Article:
Thursday, July 20, 2017

Iran And The Reason For Its Deep Distrust Of America

Iran Has Little Reason To Trust Aamerica
 brucewilds.blogspot.hk / By: Bruce Wilds

Much of the problem America has with Iran flows from the perception that we have created over the years by portraying Iran as being a larger than life boogeyman that threatens our very way of life and existence. Remember Iran was elevated to this level when President George W. Bush used the term "Axis Of Evil" in his State of the Union Address in 2002, not only did he include Iran as being a member, but he often repeated it throughout his presidency. A big issue with me is that Washington and the politicians who reside there have lied and misled us so often it is difficult to believe them when it comes to such an important matter as this. I'm dubious of anything coming out of Washington because the government is very attuned and highly geared to serve the agendas of special interest that place lining their pockets above the common good.

When it comes to Iran's official stance towards America anyone saying that Iran has good reason not to trust the American government is making an understatement. America through its foreign policy has reeked havoc upon many countries, but few societies have been affected or suffered from our meddling as much as Iran. A neutral source without an agenda, in this case, would be Wikipedia, and a quick read of the history of Iran post-World War II shows America has constantly interfered in their internal politics. In 1953 the British M16 and the American CIA organized a military coup d'etat to oust the nationalist and democratically elected Prime Minister and form a government that allowed the country to be firmly ruled by Mohammad-Reza Shah Pahlavi, the man we all know as the Shah of Iran, in Persian Shah means king.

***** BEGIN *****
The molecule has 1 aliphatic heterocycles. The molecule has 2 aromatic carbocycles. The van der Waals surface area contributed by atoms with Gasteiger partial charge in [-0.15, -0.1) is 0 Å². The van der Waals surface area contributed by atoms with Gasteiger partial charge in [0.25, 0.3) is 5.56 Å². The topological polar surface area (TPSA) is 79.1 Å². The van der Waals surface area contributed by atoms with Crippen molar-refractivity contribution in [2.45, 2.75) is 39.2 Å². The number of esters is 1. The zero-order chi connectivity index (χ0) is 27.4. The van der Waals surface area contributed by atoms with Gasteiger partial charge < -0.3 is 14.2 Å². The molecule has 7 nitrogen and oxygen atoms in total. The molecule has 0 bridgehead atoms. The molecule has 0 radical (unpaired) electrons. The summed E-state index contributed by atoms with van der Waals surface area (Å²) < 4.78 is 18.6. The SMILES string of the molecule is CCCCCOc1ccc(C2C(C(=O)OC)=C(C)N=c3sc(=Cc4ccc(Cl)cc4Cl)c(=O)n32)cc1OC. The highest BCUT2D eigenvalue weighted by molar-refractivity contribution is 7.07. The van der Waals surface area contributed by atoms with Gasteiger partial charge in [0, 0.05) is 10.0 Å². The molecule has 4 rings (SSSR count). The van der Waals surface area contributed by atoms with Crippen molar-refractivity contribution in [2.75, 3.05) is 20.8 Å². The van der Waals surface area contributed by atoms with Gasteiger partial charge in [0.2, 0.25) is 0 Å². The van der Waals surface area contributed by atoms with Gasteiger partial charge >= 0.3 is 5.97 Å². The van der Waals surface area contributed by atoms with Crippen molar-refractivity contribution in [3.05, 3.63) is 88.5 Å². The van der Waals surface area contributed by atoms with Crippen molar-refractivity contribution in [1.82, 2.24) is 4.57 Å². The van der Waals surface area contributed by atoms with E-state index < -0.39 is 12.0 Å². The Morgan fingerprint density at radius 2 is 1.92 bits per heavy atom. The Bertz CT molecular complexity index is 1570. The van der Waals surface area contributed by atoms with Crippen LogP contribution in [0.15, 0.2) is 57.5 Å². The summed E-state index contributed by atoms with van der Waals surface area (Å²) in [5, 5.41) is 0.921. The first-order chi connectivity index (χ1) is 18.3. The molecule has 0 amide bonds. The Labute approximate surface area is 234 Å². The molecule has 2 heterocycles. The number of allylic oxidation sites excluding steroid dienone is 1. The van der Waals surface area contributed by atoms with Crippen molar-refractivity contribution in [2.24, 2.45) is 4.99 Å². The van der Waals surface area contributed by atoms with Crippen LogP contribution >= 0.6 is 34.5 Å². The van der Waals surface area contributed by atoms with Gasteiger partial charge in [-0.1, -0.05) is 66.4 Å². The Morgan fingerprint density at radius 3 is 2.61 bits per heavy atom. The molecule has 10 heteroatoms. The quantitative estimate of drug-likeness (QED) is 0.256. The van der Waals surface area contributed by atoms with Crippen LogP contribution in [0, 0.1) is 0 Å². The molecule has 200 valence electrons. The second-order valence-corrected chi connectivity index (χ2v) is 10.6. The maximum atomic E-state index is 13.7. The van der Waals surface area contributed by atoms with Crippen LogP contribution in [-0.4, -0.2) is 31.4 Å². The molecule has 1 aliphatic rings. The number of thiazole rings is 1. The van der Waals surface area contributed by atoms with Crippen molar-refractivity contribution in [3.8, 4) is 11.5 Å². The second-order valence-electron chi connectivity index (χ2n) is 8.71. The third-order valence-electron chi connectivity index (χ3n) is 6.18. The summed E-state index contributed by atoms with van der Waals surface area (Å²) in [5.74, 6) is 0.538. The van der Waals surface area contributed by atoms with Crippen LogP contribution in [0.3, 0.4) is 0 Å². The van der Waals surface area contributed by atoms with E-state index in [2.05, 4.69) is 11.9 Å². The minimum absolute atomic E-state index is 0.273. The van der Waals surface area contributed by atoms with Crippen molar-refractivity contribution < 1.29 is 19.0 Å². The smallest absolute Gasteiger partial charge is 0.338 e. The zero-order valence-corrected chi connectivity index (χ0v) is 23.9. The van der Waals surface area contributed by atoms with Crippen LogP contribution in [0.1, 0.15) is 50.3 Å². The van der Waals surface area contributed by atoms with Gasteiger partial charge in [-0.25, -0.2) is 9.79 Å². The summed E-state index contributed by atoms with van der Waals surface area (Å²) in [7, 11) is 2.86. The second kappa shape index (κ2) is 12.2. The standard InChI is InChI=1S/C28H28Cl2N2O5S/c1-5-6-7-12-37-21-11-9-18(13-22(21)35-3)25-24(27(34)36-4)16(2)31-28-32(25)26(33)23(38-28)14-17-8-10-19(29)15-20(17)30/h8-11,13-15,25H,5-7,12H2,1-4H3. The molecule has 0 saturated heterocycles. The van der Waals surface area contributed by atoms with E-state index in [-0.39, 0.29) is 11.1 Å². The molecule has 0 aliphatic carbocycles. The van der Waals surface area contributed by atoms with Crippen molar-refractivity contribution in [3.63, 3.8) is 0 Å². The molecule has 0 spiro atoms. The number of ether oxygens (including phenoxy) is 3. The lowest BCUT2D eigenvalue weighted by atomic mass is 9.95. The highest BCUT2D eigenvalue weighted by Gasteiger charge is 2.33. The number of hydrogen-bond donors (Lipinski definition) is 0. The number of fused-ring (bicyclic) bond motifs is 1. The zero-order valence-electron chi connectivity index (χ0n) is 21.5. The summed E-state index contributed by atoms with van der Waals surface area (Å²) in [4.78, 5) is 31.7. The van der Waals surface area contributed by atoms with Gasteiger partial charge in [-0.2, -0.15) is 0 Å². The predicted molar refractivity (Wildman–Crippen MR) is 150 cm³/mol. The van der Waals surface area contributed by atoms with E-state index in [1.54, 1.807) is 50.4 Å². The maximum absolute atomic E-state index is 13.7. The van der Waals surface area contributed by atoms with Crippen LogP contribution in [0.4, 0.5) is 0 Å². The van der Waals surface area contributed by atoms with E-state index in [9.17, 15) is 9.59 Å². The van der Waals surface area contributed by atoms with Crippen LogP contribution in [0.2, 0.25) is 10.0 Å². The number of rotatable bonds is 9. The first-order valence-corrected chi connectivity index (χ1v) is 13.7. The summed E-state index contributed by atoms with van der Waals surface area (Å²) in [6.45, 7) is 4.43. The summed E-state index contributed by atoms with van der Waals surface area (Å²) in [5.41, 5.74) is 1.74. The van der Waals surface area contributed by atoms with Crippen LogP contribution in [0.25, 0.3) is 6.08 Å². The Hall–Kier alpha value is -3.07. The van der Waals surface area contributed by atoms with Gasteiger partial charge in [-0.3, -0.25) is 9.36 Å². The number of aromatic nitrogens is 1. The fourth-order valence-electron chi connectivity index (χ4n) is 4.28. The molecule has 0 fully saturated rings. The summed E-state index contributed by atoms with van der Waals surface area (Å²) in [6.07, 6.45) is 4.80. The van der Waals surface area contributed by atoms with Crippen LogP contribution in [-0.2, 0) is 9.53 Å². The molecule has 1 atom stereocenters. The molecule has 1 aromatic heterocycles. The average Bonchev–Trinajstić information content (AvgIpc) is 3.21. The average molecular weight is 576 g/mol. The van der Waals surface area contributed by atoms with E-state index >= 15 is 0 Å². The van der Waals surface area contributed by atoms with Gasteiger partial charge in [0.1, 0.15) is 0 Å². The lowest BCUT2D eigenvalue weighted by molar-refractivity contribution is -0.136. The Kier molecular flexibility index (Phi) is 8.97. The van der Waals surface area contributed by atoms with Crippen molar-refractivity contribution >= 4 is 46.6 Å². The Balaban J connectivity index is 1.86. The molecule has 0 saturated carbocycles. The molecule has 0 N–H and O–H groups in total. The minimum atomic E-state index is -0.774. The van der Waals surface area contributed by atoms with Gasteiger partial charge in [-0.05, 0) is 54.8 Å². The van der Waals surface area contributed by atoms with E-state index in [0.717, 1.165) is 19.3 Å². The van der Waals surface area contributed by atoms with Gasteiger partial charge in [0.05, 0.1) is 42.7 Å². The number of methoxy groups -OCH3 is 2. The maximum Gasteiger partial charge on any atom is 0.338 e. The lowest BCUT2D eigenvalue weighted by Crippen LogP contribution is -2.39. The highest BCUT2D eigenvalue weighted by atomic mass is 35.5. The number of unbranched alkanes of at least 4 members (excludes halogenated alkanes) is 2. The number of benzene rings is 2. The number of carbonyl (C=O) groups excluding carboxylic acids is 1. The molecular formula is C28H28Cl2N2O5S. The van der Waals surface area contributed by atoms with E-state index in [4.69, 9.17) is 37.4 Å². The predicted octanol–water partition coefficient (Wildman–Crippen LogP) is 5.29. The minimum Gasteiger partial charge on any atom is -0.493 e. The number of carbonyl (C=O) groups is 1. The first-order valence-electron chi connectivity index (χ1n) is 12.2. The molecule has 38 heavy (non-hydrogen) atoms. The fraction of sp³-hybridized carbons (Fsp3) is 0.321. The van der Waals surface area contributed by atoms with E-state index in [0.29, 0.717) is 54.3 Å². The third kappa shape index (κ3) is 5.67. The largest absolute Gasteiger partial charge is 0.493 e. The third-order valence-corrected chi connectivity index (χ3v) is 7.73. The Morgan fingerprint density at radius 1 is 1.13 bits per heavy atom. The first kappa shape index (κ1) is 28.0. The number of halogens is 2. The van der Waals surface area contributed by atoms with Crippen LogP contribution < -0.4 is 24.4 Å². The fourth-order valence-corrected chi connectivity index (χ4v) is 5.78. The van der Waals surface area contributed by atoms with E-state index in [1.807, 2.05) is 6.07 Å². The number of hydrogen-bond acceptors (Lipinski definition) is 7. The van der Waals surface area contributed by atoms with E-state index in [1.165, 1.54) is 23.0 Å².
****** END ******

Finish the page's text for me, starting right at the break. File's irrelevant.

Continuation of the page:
Under the idea that America must get along with Iran one way or another it is only fair to call attention to some very damning declassified documents released recently that shed light on the Central Intelligence Agency’s central role in the 1953 coup that brought down Iranian Prime Minister Muhammad Mossadegh. This eventually fueling a surge of nationalism which culminated in the 1979 Iranian Revolution and has poisoned the relationship between the U.S.and Iran. The approximately 1,000 pages of documents reveal for the first time the details of how the CIA attempted to call off the failing coup but it went forward because of an insubordinate spy on the ground.

The documents conflict with the U.S government's long denied involvement in the coup. The State Department first released coup-related documents in 1989 but edited out any reference to CIA involvement. Public outrage coaxed a government promise to release a more complete edition, and some material came out in 2013. Two years later, the full installment of declassified material was scheduled but the release was delayed fearing it might interfere with the Iran nuclear talks that were taking place. Now they have finally been released, it should be noted they are not complete because numerous original CIA telegrams from that period are known to have disappeared or were destroyed long ago.

What is clear and finally brought to light is the CIA plot known as Operation Ajax, was about oil. In early 1951, amid great popular acclaim, Mossadegh nationalized Iran’s oil industry. A fuming Great Britain began conspiring with U.S. intelligence services to overthrow Mossadegh and restore the monarchy under the Shah. While some of the U.S. State Department, the newly-released cables show, blamed British intransigence for the tensions and sought to work with Mossadegh plans were made for a coup. The coup attempt began on August 15th but was swiftly thwarted. Mossadegh made dozens of arrests. General Fazlollah Zahedi, a top conspirator, went into hiding, and the Shah fled the country.

At that point according to a newly declassified cable sent on August 18, 1953, the CIA under the impression the coup had failed decided to end their role. The message read, “Operations against Mossadegh should be discontinued.” Part of the logic to bury this then bury the shovel was obvious when they wrote, “Operation has been tried and failed and we should not participate in any operation against Mossadegh which could be traced back to U.S.”  The cable which Kermit Roosevelt, top CIA officer in Iran, purportedly and famously ignored, according to Malcolm Byrne, who directs the U.S.-Iran Relations Project at the National Security Archive at George Washington University.